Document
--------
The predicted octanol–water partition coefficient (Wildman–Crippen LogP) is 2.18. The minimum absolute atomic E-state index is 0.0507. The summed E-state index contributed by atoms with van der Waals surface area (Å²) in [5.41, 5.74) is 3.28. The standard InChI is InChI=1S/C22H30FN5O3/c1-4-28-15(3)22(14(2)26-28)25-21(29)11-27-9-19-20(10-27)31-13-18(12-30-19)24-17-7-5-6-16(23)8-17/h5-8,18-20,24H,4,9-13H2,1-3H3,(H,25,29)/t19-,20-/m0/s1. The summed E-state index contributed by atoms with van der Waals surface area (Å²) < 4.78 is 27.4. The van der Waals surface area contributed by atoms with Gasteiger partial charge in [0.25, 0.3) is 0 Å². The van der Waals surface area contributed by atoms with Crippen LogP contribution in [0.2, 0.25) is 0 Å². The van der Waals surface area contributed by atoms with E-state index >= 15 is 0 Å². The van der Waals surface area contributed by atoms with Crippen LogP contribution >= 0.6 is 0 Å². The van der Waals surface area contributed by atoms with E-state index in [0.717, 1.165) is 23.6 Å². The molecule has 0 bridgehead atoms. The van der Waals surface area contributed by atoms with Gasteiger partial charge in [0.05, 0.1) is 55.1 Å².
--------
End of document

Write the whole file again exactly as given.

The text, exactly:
The predicted octanol–water partition coefficient (Wildman–Crippen LogP) is 2.18. The minimum absolute atomic E-state index is 0.0507. The summed E-state index contributed by atoms with van der Waals surface area (Å²) in [5.41, 5.74) is 3.28. The standard InChI is InChI=1S/C22H30FN5O3/c1-4-28-15(3)22(14(2)26-28)25-21(29)11-27-9-19-20(10-27)31-13-18(12-30-19)24-17-7-5-6-16(23)8-17/h5-8,18-20,24H,4,9-13H2,1-3H3,(H,25,29)/t19-,20-/m0/s1. The summed E-state index contributed by atoms with van der Waals surface area (Å²) < 4.78 is 27.4. The van der Waals surface area contributed by atoms with Gasteiger partial charge in [0.25, 0.3) is 0 Å². The van der Waals surface area contributed by atoms with Crippen LogP contribution in [0.2, 0.25) is 0 Å². The van der Waals surface area contributed by atoms with E-state index >= 15 is 0 Å². The van der Waals surface area contributed by atoms with Crippen LogP contribution >= 0.6 is 0 Å². The van der Waals surface area contributed by atoms with E-state index in [0.717, 1.165) is 23.6 Å². The molecule has 0 bridgehead atoms. The van der Waals surface area contributed by atoms with Gasteiger partial charge in [0.05, 0.1) is 55.1 Å².